West African Trade: A Study of Competition, Oligopoly and Monopoly in a Changing Economy

By P. T. Bauer | Go to book overview

CHAPTER 20
THE GENESIS OF THE MARKETING BOARDS

1. THE SIGNIFICANCE OF THE MARKETING BOARDS AND THE SCOPE OF THIS PART OF THE STUDY

The most striking and important instance of monopoly in West Africa is to be found in the export trade. By their comprehensive nature and their statutory powers the organizations controlling West African exports present instances of monopoly power not approached in any other sector of West African trade; and their operations have far-reaching influence on the well-being of these territories.

The West African marketing boards arey far the largest statutory export monopolies in the British Colonial Empire and possibly in the Commonwealth; they are indeed among the most important in the world. Already their financial resources exceed those of the West African governments, and the disposal of their large reserves will be a major influence in the political and economic situation in these territories.

But quantitative information alone does not convey adequately the significance of these organizations Their decisions in fixing the prices paid to producers are a major factor in determining the level of incomes, the standard of living and the ability to save of the people, and through their influence on the flow of incomes these decisions largely affect the balance of payments of the colonies. By prescribing producer prices they exercise a potent influence on the production of different crops. The policies of the boards and the use of their accumulated reserves raise difficult and delicate issues of relationship between the United Kingdom and the colonies. The results (some unintended) and repercussions of these policies can be expected to extend well into the future, particularly since they also affect the future scale of output.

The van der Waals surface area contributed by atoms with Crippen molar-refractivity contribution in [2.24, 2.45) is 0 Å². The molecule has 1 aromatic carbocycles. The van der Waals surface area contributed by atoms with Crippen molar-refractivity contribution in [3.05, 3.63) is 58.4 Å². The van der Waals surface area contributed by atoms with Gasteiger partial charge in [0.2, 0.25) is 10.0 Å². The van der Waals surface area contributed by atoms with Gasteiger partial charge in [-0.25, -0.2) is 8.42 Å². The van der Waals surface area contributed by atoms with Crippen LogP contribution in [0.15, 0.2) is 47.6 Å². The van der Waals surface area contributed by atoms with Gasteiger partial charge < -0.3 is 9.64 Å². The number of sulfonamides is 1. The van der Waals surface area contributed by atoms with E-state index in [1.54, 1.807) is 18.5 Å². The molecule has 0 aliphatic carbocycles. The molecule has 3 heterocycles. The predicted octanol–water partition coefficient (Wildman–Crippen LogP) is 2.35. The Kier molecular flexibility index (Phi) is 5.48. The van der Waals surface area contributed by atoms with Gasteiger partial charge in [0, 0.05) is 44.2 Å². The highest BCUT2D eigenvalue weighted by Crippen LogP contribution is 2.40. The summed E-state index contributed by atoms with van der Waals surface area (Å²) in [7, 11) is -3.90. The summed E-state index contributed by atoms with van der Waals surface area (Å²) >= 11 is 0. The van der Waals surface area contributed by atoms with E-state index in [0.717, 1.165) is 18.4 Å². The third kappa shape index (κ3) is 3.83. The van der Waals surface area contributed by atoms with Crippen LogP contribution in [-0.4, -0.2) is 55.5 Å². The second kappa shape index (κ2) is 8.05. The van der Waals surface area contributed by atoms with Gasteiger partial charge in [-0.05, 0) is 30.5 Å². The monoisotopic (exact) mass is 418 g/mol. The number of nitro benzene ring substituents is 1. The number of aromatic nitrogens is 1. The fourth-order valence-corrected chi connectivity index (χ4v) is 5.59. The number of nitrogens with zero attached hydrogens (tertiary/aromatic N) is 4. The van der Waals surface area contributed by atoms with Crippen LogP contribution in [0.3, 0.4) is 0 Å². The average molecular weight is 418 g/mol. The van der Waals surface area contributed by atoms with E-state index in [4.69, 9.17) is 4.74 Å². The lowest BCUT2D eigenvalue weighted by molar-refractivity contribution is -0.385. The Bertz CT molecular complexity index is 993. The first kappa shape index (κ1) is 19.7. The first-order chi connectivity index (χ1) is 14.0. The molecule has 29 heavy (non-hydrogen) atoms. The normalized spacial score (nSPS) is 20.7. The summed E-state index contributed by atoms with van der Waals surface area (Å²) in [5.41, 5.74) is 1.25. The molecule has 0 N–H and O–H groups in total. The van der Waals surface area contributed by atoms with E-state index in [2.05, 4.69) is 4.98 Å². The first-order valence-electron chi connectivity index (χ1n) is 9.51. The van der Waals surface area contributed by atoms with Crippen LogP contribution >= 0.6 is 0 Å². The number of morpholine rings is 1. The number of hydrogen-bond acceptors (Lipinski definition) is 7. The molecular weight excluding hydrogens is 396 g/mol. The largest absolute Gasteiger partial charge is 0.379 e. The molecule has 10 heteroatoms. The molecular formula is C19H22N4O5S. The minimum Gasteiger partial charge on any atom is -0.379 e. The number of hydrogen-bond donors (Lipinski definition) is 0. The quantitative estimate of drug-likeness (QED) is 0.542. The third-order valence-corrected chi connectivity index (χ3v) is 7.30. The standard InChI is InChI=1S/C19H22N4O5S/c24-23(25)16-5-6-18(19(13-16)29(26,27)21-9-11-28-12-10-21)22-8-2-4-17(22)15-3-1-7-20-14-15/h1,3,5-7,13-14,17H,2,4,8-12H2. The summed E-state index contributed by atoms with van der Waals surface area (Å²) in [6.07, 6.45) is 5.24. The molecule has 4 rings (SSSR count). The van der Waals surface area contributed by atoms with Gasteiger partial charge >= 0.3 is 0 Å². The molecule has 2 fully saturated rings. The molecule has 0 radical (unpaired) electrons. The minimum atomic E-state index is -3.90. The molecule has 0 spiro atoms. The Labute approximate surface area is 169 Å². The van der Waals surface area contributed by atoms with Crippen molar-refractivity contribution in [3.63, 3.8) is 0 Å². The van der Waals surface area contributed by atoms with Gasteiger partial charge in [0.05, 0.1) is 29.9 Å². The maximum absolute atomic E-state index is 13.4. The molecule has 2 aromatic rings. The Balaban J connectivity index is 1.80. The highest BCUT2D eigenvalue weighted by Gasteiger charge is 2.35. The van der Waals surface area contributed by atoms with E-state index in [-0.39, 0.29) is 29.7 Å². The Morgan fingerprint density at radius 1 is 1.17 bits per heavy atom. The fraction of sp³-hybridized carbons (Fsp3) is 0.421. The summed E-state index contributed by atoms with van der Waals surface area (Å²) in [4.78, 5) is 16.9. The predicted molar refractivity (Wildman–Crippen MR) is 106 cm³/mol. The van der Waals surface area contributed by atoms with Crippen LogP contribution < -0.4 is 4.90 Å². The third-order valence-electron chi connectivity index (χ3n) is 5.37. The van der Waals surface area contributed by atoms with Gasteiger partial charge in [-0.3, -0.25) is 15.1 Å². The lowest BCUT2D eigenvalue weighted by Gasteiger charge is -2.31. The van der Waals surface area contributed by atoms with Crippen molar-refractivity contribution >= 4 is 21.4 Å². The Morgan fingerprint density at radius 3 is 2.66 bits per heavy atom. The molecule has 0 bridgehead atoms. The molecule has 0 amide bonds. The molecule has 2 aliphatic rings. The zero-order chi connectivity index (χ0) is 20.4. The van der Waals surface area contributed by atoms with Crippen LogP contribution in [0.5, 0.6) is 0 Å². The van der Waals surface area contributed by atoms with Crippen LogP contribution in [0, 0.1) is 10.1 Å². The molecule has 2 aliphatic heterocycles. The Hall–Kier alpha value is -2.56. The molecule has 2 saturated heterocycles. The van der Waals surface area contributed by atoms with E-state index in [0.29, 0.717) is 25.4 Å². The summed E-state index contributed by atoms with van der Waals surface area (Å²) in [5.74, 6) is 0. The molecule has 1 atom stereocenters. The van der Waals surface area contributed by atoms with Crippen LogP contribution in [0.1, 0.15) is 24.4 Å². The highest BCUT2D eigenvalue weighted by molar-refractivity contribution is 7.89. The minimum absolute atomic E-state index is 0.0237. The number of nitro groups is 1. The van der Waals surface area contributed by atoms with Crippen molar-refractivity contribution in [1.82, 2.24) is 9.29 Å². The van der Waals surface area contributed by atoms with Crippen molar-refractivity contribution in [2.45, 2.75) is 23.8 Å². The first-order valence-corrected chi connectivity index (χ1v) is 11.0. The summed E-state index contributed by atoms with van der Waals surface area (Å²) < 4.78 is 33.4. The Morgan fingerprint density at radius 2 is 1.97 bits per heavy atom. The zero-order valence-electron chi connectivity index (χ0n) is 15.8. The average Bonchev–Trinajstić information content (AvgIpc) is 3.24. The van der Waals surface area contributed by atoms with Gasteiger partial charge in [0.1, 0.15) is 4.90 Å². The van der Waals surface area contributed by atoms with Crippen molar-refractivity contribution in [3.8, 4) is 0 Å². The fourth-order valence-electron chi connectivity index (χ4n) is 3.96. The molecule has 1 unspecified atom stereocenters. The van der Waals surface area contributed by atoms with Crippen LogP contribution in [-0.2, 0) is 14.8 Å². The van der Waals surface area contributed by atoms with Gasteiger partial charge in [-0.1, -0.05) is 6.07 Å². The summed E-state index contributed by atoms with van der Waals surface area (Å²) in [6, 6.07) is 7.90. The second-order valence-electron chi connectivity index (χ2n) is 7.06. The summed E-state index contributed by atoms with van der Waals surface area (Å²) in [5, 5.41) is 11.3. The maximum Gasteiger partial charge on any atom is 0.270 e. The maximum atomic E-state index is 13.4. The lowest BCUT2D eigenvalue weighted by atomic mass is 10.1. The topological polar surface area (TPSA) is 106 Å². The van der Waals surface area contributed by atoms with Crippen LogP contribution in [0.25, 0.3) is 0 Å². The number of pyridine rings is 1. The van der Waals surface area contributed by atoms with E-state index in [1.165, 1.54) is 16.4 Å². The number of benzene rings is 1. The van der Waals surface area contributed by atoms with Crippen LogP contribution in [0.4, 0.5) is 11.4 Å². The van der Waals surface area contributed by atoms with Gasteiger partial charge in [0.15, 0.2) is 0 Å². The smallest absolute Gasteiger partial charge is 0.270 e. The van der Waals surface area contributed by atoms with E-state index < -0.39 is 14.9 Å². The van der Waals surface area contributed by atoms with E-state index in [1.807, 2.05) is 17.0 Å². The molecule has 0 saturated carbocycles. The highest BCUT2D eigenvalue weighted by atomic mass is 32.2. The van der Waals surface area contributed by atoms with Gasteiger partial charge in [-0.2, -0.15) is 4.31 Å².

The description and analysis of the boards' activities necessarily differ from the treatment appropriate to an examination of the degree of concentration and of monopolistic tendencies in the private sector of West African trade. In the latter, the factors influencing entry and those underlying the extent of concentration, together with the resulting market situation, are the principal topics of inquiry. These matters are irrelevant to the activities of statutory monopolies, since entry is barred by statute and there is 100% concentration in their field of operations. On the other hand, detailed analysis of the policies pursued in such conditions, and of the results of these policies, becomes the appropriate subject for inquiry.

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